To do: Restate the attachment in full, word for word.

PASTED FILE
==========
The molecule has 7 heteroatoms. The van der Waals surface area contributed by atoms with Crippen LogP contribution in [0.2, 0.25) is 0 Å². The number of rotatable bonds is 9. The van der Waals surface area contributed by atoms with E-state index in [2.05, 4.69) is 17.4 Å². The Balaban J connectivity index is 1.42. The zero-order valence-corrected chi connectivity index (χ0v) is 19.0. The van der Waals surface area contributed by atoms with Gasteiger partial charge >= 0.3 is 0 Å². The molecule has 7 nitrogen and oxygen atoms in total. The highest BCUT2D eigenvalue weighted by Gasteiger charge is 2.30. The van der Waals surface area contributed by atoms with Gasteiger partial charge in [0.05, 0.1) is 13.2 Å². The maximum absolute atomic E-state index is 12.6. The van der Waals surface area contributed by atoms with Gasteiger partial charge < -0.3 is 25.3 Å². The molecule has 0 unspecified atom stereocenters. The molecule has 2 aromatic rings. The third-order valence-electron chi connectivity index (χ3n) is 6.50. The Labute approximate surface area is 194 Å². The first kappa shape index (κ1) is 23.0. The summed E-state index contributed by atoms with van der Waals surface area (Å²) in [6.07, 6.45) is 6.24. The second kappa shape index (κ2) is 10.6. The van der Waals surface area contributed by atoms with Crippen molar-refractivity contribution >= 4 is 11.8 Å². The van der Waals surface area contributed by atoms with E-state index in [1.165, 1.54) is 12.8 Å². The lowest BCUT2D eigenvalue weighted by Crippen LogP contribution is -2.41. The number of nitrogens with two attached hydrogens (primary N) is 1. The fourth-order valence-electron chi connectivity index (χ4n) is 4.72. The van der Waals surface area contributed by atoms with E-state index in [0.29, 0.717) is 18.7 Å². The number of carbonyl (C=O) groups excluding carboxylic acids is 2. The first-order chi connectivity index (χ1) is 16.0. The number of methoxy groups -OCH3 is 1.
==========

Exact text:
The molecule has 7 heteroatoms. The van der Waals surface area contributed by atoms with Crippen LogP contribution in [0.2, 0.25) is 0 Å². The number of rotatable bonds is 9. The van der Waals surface area contributed by atoms with E-state index in [2.05, 4.69) is 17.4 Å². The Balaban J connectivity index is 1.42. The zero-order valence-corrected chi connectivity index (χ0v) is 19.0. The van der Waals surface area contributed by atoms with Gasteiger partial charge >= 0.3 is 0 Å². The molecule has 7 nitrogen and oxygen atoms in total. The highest BCUT2D eigenvalue weighted by Gasteiger charge is 2.30. The van der Waals surface area contributed by atoms with Gasteiger partial charge in [0.05, 0.1) is 13.2 Å². The maximum absolute atomic E-state index is 12.6. The van der Waals surface area contributed by atoms with Gasteiger partial charge < -0.3 is 25.3 Å². The molecule has 0 unspecified atom stereocenters. The molecule has 2 aromatic rings. The third-order valence-electron chi connectivity index (χ3n) is 6.50. The Labute approximate surface area is 194 Å². The first kappa shape index (κ1) is 23.0. The summed E-state index contributed by atoms with van der Waals surface area (Å²) in [6.07, 6.45) is 6.24. The second kappa shape index (κ2) is 10.6. The van der Waals surface area contributed by atoms with Crippen molar-refractivity contribution >= 4 is 11.8 Å². The van der Waals surface area contributed by atoms with E-state index in [1.165, 1.54) is 12.8 Å². The lowest BCUT2D eigenvalue weighted by Crippen LogP contribution is -2.41. The number of nitrogens with two attached hydrogens (primary N) is 1. The fourth-order valence-electron chi connectivity index (χ4n) is 4.72. The van der Waals surface area contributed by atoms with E-state index in [0.29, 0.717) is 18.7 Å². The number of carbonyl (C=O) groups excluding carboxylic acids is 2. The first-order chi connectivity index (χ1) is 16.0. The number of methoxy groups -OCH3 is 1.